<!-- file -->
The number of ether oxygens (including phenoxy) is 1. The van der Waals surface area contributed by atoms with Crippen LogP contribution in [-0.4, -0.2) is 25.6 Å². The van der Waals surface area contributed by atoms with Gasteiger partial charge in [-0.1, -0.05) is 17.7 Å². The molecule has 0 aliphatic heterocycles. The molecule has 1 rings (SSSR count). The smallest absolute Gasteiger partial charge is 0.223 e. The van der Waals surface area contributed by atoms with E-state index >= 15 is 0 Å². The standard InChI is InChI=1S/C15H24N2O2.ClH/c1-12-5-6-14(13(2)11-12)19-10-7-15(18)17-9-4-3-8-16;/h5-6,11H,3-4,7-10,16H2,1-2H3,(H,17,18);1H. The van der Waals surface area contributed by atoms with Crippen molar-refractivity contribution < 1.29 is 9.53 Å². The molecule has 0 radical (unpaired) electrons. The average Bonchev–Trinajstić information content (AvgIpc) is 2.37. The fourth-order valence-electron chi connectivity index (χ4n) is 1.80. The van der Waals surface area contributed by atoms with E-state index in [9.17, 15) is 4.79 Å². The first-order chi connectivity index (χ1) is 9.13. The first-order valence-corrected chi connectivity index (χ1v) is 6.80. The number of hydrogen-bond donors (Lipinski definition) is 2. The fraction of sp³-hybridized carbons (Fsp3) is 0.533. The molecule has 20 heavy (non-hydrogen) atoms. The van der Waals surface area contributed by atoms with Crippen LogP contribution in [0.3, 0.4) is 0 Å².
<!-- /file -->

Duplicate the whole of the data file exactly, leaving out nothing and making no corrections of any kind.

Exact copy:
The number of ether oxygens (including phenoxy) is 1. The van der Waals surface area contributed by atoms with Crippen LogP contribution in [-0.4, -0.2) is 25.6 Å². The van der Waals surface area contributed by atoms with Gasteiger partial charge in [-0.1, -0.05) is 17.7 Å². The molecule has 0 aliphatic heterocycles. The molecule has 1 rings (SSSR count). The smallest absolute Gasteiger partial charge is 0.223 e. The van der Waals surface area contributed by atoms with E-state index >= 15 is 0 Å². The standard InChI is InChI=1S/C15H24N2O2.ClH/c1-12-5-6-14(13(2)11-12)19-10-7-15(18)17-9-4-3-8-16;/h5-6,11H,3-4,7-10,16H2,1-2H3,(H,17,18);1H. The van der Waals surface area contributed by atoms with Crippen molar-refractivity contribution < 1.29 is 9.53 Å². The molecule has 0 radical (unpaired) electrons. The average Bonchev–Trinajstić information content (AvgIpc) is 2.37. The fourth-order valence-electron chi connectivity index (χ4n) is 1.80. The van der Waals surface area contributed by atoms with E-state index in [9.17, 15) is 4.79 Å². The first-order chi connectivity index (χ1) is 9.13. The first-order valence-corrected chi connectivity index (χ1v) is 6.80. The number of hydrogen-bond donors (Lipinski definition) is 2. The fraction of sp³-hybridized carbons (Fsp3) is 0.533. The molecule has 20 heavy (non-hydrogen) atoms. The van der Waals surface area contributed by atoms with Crippen LogP contribution in [0.3, 0.4) is 0 Å².